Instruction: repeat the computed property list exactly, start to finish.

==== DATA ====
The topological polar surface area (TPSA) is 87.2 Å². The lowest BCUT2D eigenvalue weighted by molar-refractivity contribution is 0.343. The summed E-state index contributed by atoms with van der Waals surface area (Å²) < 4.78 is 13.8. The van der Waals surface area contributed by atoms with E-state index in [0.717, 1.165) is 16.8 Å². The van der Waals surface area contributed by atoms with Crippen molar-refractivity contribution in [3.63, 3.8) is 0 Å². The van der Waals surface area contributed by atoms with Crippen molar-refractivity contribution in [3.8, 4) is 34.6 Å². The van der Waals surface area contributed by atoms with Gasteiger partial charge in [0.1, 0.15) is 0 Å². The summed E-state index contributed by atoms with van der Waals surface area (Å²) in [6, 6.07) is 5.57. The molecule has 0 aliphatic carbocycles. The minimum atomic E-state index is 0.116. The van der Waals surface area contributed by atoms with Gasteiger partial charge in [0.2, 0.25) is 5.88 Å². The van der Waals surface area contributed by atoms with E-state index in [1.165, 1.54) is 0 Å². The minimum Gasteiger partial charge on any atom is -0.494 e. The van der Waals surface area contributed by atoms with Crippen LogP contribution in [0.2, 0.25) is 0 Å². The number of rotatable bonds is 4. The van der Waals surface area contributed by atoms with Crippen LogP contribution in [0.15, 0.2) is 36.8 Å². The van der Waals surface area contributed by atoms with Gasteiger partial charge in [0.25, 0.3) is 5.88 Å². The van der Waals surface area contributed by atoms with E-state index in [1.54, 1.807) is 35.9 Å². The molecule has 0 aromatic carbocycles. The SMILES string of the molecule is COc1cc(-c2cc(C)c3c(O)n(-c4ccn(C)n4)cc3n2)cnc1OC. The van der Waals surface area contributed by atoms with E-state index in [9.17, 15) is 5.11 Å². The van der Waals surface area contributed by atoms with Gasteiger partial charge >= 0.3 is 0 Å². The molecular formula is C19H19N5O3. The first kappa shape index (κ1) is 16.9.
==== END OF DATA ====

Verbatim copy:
The topological polar surface area (TPSA) is 87.2 Å². The lowest BCUT2D eigenvalue weighted by molar-refractivity contribution is 0.343. The summed E-state index contributed by atoms with van der Waals surface area (Å²) < 4.78 is 13.8. The van der Waals surface area contributed by atoms with E-state index in [0.717, 1.165) is 16.8 Å². The van der Waals surface area contributed by atoms with Crippen molar-refractivity contribution in [3.63, 3.8) is 0 Å². The van der Waals surface area contributed by atoms with Crippen molar-refractivity contribution in [3.8, 4) is 34.6 Å². The van der Waals surface area contributed by atoms with Gasteiger partial charge in [0.1, 0.15) is 0 Å². The summed E-state index contributed by atoms with van der Waals surface area (Å²) in [6, 6.07) is 5.57. The molecule has 0 aliphatic carbocycles. The minimum atomic E-state index is 0.116. The van der Waals surface area contributed by atoms with Gasteiger partial charge in [0.2, 0.25) is 5.88 Å². The van der Waals surface area contributed by atoms with E-state index in [1.165, 1.54) is 0 Å². The minimum Gasteiger partial charge on any atom is -0.494 e. The van der Waals surface area contributed by atoms with Crippen LogP contribution in [0.2, 0.25) is 0 Å². The number of rotatable bonds is 4. The van der Waals surface area contributed by atoms with Crippen LogP contribution in [0.15, 0.2) is 36.8 Å². The van der Waals surface area contributed by atoms with Gasteiger partial charge in [0.25, 0.3) is 5.88 Å². The van der Waals surface area contributed by atoms with E-state index in [1.54, 1.807) is 35.9 Å². The molecule has 0 aromatic carbocycles. The SMILES string of the molecule is COc1cc(-c2cc(C)c3c(O)n(-c4ccn(C)n4)cc3n2)cnc1OC. The van der Waals surface area contributed by atoms with E-state index in [9.17, 15) is 5.11 Å². The van der Waals surface area contributed by atoms with Gasteiger partial charge >= 0.3 is 0 Å². The molecular formula is C19H19N5O3. The first kappa shape index (κ1) is 16.9.